I love to read from people who have been investing for 30 to 50 years, because they have so much valuable information for us to learn.
One of those longtime legends is James P. O'Shaughnessy, who has a new book called “What Works on Wall Street.” His flavor varies some from a Warren Buffett or a Peter Lynch, but the main message is still pretty much the same. He talks about the stocks that everyone wants to own in the short-term — you know, the ones with the sky-high price to earnings, price to book value and price to sales ratios.
He admits they're very appealing in the short term, but deadly over the long haul. And please, don’t think that you will be the one who knows the correct time to get out. Some get lucky some of the time, but no one gets it right most of the time, or even enough to have good long-term returns. He also says that successful investing isn’t alchemy; it’s a simple matter of consistently using time-tested strategies and letting compounding work its magic.
Last year, starting in November, leading up to Christmas, I was talking about Mattel and how good the fundamentals looked, along with a 3.5 percent dividend.
A year ago, the stock was trading at $25 to $26 per share. Last week, the stock was around $28.50, about a 12 percent return, and with the 3.5 percent dividend, investors have enjoyed a 15 percent return on Mattel. Mattel still trades around a 13 PE, so I would not recommend a sell here.
This year, I thought I would look at one of the company's competitors and see how it is doing. The company of choice this year is Hasbro Inc., which trades under the symbol HAS.
Hasbro Inc. engages in the design, manufacture and marketing of games and toys. The company principally provides for children’s and families' leisure time, and entertainment products and services. It offers various games, including traditional board, card, hand-held electronic, trading card, role-playing and DVD games, as well as electronic learning aids and puzzles.
Hasbro’s toy products include action figures, vehicles and playsets, electronic toys, plush products, preschool toys and infant products, electronic interactive products, creative play products, and toy-related specialty products.
The company also licenses certain trademarks, characters and other property rights to third parties for use in connection with consumer promotions, and for the sale of noncompeting toys and games, and non-toy products. It offers its products primarily under Playskool, Transformers, Nerf, My Little Pony, Littlest Pet Shop, Tonka, G.I. Joe, Milton Bradley, Parker Brothers, Cranium, Avalon Hill, Tiger, Furreal Friends, Baby Alive, Strawberry Shortcake, and Wizards of the Coast brand names.
The company markets its products to various customers, including wholesalers, distributors, chain stores, discount stores, mail order houses, catalog stores, department stores and other retailers, as well as Internet-based e-tailers. It has a strategic licensing agreement with Electronic Arts Inc. to provide EA with the worldwide rights to create digital games for various platforms, including mobile phones, personal computers and game consoles, as well as a strategic relationship with Universal Pictures to produce approximately three motion pictures based on some of its specific brands.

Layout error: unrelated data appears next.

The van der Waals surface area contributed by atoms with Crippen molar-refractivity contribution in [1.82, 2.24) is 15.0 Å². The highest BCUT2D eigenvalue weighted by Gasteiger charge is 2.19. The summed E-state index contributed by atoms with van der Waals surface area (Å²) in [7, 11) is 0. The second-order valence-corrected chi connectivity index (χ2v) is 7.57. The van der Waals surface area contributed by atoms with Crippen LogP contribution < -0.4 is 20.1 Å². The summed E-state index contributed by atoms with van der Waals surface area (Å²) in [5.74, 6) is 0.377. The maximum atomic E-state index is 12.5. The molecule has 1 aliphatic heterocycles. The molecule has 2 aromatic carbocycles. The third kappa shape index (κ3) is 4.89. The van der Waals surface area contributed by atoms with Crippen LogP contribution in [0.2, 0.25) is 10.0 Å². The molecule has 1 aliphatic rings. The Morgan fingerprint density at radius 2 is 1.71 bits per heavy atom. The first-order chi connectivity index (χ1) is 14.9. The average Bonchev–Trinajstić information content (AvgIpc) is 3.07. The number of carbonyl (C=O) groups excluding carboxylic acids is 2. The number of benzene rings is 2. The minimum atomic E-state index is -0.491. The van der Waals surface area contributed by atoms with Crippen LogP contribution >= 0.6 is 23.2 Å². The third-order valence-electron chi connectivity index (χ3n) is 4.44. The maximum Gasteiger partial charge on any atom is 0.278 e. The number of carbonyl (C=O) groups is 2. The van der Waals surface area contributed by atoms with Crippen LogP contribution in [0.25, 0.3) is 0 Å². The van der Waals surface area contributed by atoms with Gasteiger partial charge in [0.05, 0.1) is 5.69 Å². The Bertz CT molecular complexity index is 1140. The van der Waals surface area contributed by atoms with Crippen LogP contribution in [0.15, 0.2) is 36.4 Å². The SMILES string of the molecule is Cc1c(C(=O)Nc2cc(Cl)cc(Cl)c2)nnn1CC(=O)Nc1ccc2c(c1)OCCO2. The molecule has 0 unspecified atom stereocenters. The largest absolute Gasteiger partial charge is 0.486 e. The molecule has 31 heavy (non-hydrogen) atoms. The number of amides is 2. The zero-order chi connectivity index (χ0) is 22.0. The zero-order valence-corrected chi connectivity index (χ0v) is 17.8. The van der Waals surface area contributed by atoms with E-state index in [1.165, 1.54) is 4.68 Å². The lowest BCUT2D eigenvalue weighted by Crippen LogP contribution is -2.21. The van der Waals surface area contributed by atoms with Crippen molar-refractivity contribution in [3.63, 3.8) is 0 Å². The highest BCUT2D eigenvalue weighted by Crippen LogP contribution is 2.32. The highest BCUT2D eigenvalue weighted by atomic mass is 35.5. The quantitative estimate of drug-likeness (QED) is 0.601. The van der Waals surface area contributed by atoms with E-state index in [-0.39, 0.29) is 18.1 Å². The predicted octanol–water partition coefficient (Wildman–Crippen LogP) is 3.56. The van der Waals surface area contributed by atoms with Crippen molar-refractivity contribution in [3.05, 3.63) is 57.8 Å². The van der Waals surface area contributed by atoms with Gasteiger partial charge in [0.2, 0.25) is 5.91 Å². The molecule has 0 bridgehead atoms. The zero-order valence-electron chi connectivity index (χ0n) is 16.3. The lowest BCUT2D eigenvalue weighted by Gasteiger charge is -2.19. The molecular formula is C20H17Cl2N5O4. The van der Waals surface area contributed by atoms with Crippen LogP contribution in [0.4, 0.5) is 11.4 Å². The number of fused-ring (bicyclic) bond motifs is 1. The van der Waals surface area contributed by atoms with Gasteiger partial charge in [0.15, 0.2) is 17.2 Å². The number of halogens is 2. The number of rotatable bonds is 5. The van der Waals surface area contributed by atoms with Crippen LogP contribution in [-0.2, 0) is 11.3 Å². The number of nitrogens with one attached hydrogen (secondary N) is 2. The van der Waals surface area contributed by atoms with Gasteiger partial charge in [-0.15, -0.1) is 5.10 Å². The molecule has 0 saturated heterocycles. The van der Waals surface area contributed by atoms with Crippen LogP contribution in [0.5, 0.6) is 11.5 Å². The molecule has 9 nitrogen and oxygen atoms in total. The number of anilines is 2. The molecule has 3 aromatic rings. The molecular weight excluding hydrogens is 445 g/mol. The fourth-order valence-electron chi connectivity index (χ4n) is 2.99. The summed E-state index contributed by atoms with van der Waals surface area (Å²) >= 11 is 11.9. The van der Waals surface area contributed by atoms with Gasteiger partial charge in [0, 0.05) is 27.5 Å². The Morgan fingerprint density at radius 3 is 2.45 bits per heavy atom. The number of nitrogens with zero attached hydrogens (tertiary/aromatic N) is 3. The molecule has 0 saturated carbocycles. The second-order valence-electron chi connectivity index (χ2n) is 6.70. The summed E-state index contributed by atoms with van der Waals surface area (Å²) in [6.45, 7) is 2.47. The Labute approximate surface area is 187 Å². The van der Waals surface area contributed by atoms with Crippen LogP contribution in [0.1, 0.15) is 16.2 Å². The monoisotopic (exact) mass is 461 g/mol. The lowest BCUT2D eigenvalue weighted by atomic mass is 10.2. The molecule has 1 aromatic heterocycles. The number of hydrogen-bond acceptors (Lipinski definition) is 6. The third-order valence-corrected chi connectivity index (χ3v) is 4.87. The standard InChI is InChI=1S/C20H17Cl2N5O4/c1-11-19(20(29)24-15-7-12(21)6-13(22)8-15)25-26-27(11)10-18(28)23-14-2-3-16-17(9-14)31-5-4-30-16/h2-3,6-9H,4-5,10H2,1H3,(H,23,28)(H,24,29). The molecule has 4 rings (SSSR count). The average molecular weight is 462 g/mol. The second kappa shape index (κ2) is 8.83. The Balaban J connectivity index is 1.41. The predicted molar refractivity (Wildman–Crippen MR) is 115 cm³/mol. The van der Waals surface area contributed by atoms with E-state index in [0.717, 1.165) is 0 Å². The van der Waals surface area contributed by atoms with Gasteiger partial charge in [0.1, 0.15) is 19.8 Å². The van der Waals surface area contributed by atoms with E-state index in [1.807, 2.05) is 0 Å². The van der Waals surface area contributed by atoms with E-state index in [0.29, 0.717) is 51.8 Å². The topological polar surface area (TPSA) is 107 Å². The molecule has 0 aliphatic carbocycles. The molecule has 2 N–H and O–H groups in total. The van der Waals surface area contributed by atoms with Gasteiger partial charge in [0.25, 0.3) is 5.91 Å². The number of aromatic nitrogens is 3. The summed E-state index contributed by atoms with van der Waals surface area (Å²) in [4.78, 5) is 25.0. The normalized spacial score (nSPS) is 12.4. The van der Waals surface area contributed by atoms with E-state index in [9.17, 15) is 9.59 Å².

Hasbro sells its products through its own sales force and distributors primarily in the United States, Canada, Mexico, Europe, the Asia Pacific, Latin America and South America. The company was founded in 1923 and is headquartered in Pawtucket, R.I.
From last year, its stock has fallen from around $47-$48 to $36 and change. Hasbro also pays a 3.2 percent dividend. However, an investor’s total return would have been a loss of around 20 percent. Hasbro has a current PE of 12.7 and a forward PE of 11 based on December 2012 mean estimates of $3.30/sh. Price to tangible book of 11.2 is twice that of the industry average of 5.4, yet price to cash flow is about half the industry average of 15.8, at 8.6. Over the last year, sales for Hasbro have increased only 3.3 percent, when the industry average is up 14.9 percent. Earnings for Hasbro have held steady at 1 percent, when the industry had a 14.4 percent decline in earnings per share.
Things were looking OK for Hasbro until I got to the balance sheet and saw a debt/equity of 103 percent when the industry is at 32 percent. Hasbro does have a good current ratio of 2.4 compared to the industry at 2.0, but an investor would have to have a strong stomach for all that debt. If one were to invest in this company, you would have to watch the debt level in hopes that management will pay some of it off as opposed to increasing it.
Return on equity looks good at 27.9 percent versus the industry at 5.6 percent. Hasbro also brings in about 9.5 cents for every dollar of sales, while the industry average is 1.4 cents for every dollar of sales.
I also noticed a concern on the receivable turnover of 3.4, which is well below the industry average of 10.4. There could also be a problem with the inventory turnover at 3.6 for Hasbro, compared to the recreational products industry at 5.01 over the last 12 months.
So maybe one of the Transformer games would be a better investment than the stock. Or maybe the company can transform some of the debt into equity.
Wilsey is president of Wilsey Asset Management and can be heard every Saturday at 8 a.m. on KFMB AM760. Information is provided by Reuters.